Two-thirds of Americans say the war in Afghanistan hasn't been worth fighting, but 55 percent nonetheless favor keeping some U.S. forces there for training and counterinsurgency purposes, a new ABC News/Washington Post poll has found.
Public support for a smaller but continued U.S. military presence is steady despite the current controversy over a bilateral security agreement between the United States and Afghanistan, whose president, Hamid Karzai, has balked at signing a negotiated accord.
Overall, considering its costs to the United States vs. its benefits, 66 percent of Americans say the war has not been worth fighting, just one point from its high in July and matching peak criticism of the war in Iraq. Moreover, a new high of 50 percent feel "strongly" that the war in Afghanistan has not been worth it, outnumbering their opposites by 34 percentage points.
Still, Americans by 55-41 percent favor keeping some U.S. forces in place for training and counterinsurgency rather than the "zero option" of complete withdrawal in the year ahead. Those views are nearly identical to their levels in July.
An agreement for U.S. forces to stay beyond the 2014 withdrawal deadline was approved by a council of Afghan elders last month, but hit an impasse when Karzai added conditions and suggested that a pact should not be signed until after the Afghan presidential elections in April. U.S. officials have said an agreement needs to be signed by the end of this month.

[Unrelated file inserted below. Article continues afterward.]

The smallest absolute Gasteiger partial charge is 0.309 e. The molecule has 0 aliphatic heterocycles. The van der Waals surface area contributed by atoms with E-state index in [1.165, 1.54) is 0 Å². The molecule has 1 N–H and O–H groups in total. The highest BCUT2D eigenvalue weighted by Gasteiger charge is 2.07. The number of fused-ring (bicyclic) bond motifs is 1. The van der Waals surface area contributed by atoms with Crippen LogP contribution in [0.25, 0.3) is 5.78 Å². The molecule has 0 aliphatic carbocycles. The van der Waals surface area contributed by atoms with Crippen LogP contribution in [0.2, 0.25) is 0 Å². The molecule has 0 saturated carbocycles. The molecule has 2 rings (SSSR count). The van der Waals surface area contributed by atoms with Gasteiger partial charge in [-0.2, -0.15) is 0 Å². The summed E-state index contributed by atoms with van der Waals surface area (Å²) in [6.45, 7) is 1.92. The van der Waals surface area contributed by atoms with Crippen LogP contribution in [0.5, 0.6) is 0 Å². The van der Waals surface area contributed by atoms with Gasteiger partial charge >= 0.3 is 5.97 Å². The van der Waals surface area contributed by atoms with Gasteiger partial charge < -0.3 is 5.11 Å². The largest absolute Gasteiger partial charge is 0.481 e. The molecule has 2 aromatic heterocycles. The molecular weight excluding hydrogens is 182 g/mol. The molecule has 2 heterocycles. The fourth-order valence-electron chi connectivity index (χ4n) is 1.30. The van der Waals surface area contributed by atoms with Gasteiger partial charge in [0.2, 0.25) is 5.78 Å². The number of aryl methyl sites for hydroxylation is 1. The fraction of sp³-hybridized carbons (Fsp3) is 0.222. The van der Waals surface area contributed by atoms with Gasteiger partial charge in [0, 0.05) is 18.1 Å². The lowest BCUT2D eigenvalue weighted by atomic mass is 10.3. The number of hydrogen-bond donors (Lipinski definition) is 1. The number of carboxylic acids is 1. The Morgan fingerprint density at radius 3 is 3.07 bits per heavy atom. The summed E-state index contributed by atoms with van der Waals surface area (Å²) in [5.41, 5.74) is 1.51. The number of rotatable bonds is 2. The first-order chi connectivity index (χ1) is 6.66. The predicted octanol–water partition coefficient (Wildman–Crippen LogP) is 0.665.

This poll, produced for ABC by Langer Research Associates, finds that attitudes on the war overall influence views on withdrawal. Among Americans who think the war's been worth fighting, 76 percent support keeping some U.S. forces there. That falls to 47 percent among those who say it's not been worth fighting, including 41 percent of those who feel that way strongly.
Criticism of the war is substantial across demographic groups. Majorities of Republicans (54 percent) and conservatives (61 percent) say that given its costs vs. its benefits it has not been worth fighting, rising to 71 and 78 percent of independents and liberals, and including 67 percent of Democrats.
While most overall say some U.S. forces should remain beyond 2014, there are divisions in some disparate groups. Sixty-five percent of political moderates say some forces should remain; that falls among conservatives and liberals alike, to 52 and 46 percent, respectively.
METHODOLOGY - This ABC News/Washington Post poll was conducted by telephone Dec. 12-15, 2013, in English and Spanish, among a random national sample of 1,005 adults, including landline and cell-phone-only respondents. Results have a margin of sampling error of 3.5 points, including design effect. The survey was produced for ABC News by Langer Research Associates of New York, N.Y., with sampling, data collection and tabulation by Abt-SRBI of New York, N.Y.